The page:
Law Professors Organize

By Scott Burris

Over the past fifty years, law has become an important tool for promoting public health – and a site of dramatic social and political contests.  Public health law has been an integral part of “great achievements” in public health that have saved, or enhanced, millions of lives. Increasingly, however, the public health interventions – and the legal theories and values they stand on – have been under steady, sustained and systematic attack.   Further progress is imperiled, and past gains may be rolled back.

Over the Summer, Wendy Parmet and Leo Beletsky of Northeastern University convened a one-day workshop in Boston, called Advancing Public Health through the Law: The Role of Legal Academics.  A lot of smart people in and out of legal academia participated, and it did not take long to get a consensus  that legal academics, alone and in partnership with practitioners in law and public health, need to be more effective and better coordinated in our work.  Part of this has to do with better understanding the forces lined up against effective health laws, and there was enthusiasm for the idea of moving forward on a coordinated strategy to increase our influence and effectiveness as public health law scholars and advocates.

It is vital to be strategic in the face of well-funded and well-organized political efforts to turn back interventions that can save lives. But our long-term success also requires some looking inward.  As people working in public health, we have to ask whether our division into unconnected silos – er, I mean, pillars of excellence – is sustainable. Are tobacco advocates, and harm reductionists, and obesity fighters cooperating, or competing?  As a broad movement, are we effectively focusing our limited resources, or allowing ourselves to be divided and conquered?  Are we right to assume that the public trusts us and accepts our mission as legitimate?  Is our language, our framing, getting tired?

Read More

Evidence for Policy: Nice If You Can Get It

By Scott Burris

Sometimes researchers can tell policy makers pretty confidently what public health law interventions really make a difference. The PHLR website has more than 50 Evidence Briefs that summarize the results of systematic reviews of the evidence on interventional public health laws conducted by the Cochrane and Campbell Collaboratives, and the Community Guide to Preventive Services.. We know, for example, that  there is significant evidence to support water fluoridation as an effective public health intervention aimed at reducing tooth decay (Portland, are you listening?). We know that workplace smoking bans prevent heart attacks. For laws like these, we have numerous high quality studies, sometimes even experiments, that show whether or not the law is effective.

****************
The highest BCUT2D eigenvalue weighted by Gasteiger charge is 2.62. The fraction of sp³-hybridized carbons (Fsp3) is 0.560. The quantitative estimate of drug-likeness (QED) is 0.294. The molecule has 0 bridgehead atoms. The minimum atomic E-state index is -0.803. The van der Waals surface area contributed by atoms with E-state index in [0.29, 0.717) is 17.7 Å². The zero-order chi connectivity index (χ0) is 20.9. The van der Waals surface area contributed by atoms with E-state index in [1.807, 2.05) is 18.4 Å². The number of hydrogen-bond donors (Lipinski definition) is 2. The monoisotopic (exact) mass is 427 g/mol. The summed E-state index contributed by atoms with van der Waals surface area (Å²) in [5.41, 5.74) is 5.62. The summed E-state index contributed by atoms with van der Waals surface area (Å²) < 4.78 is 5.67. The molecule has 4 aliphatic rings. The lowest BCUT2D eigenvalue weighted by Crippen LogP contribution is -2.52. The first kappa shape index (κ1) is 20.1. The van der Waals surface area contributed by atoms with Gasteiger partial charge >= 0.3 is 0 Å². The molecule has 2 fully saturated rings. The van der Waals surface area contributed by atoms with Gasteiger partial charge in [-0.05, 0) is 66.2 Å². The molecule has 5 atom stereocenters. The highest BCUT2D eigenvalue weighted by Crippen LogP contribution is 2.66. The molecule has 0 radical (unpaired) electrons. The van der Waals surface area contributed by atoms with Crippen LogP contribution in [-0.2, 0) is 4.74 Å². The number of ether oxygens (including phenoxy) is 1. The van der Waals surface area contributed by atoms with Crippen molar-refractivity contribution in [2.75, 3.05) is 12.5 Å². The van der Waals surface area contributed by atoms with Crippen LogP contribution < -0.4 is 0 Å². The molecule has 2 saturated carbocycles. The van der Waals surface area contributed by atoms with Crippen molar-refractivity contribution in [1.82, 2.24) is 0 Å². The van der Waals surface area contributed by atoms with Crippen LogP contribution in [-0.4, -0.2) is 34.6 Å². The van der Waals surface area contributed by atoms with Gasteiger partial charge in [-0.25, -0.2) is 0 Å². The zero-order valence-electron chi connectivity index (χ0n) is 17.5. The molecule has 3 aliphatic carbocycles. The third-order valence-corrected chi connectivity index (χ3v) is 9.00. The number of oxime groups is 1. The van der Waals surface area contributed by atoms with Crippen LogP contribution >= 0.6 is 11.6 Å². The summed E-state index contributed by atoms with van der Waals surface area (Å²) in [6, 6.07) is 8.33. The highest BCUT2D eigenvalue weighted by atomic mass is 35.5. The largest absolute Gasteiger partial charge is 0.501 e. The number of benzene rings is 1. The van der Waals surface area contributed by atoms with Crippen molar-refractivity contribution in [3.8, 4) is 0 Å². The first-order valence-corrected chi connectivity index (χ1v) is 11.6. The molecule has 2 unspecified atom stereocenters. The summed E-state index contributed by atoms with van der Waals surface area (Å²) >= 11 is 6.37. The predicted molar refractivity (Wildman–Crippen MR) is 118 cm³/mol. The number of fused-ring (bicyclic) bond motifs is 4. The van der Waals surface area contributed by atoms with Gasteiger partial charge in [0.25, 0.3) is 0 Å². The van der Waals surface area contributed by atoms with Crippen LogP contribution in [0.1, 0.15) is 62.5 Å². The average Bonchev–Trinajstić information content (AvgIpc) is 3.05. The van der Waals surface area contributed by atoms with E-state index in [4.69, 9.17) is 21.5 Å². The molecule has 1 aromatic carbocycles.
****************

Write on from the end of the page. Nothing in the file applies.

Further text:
Unfortunately, problems don’t wait for evidence, and usually by the time there is a substantial body of evidence in place to review, most states have already made their policy decisions. What do we do when there is a problem that demands action, but there is no clearly effective legal action to take?

One of these days we’ll blog about what we think should happen. But for now, we can look at what often does happen. Usually, it resembles the fads we see in fashion: One state tries something, and other states follow, until a lot of states are doing something that might, or might not be working.

Read More

The Evolution of Public Health Law Research

By: Scott Burris, JD

Law has been used to protect and promote public health from the early days of European colonization of North America. Quarantine statutes and orders are reported from the mid-17th century. The 1793 yellow fever epidemic in Philadelphia, where our office is based, inspired the federal government’s first public health statute, authorizing relocation of the capital in the event of an outbreak.

By the mid-19th century, sanitarians like Boston’s own Lemuel Shattuck were articulating the idea that a considerable proportion of death and illness was preventable, and arguing that it was moral, feasible, and economical for the state to do the preventing. Law was a primary tool for prevention, and throughout the 19th century, and into the early twentieth, the extent and limitations of federal, state and local public health authority was litigated, debated in legislatures and defined in voluminous treatises by scholars like Freund, Tiedeman and Tobey.

And then, it got quiet.

Read More

Introducing Our Collaborators

Bill of Health is lucky to have lined up a few really great institutional collaborators.  Let’s meet them:

First, HealthLawProf Blog will be cross-posting its material on our site, helping Bill of Health achieve its goal of becoming a true one-stop-shop for news and commentary in health law, biotech, and bioethics.

Second, the folks at the Public Health Law Research Program of the Robert Wood Johnson Foundation (headed up by Temple’s Scott Burris) will be providing regular updates on their great work in empirical public health law.  You can also follow them on:

And last but not least, Yale’s Interdisciplinary Center for Bioethics, which puts together a stellar weekly round-up of recently published bioethics scholarship, op-eds, news items, etc. will be allowing us to post a version of that round-up here.  Check for it on Friday afternoons.

If you’re interested in pursuing an institutional collaboration, please let us know.  Contact Holly Fernandez Lynch, hlynch at law dot harvard dot edu.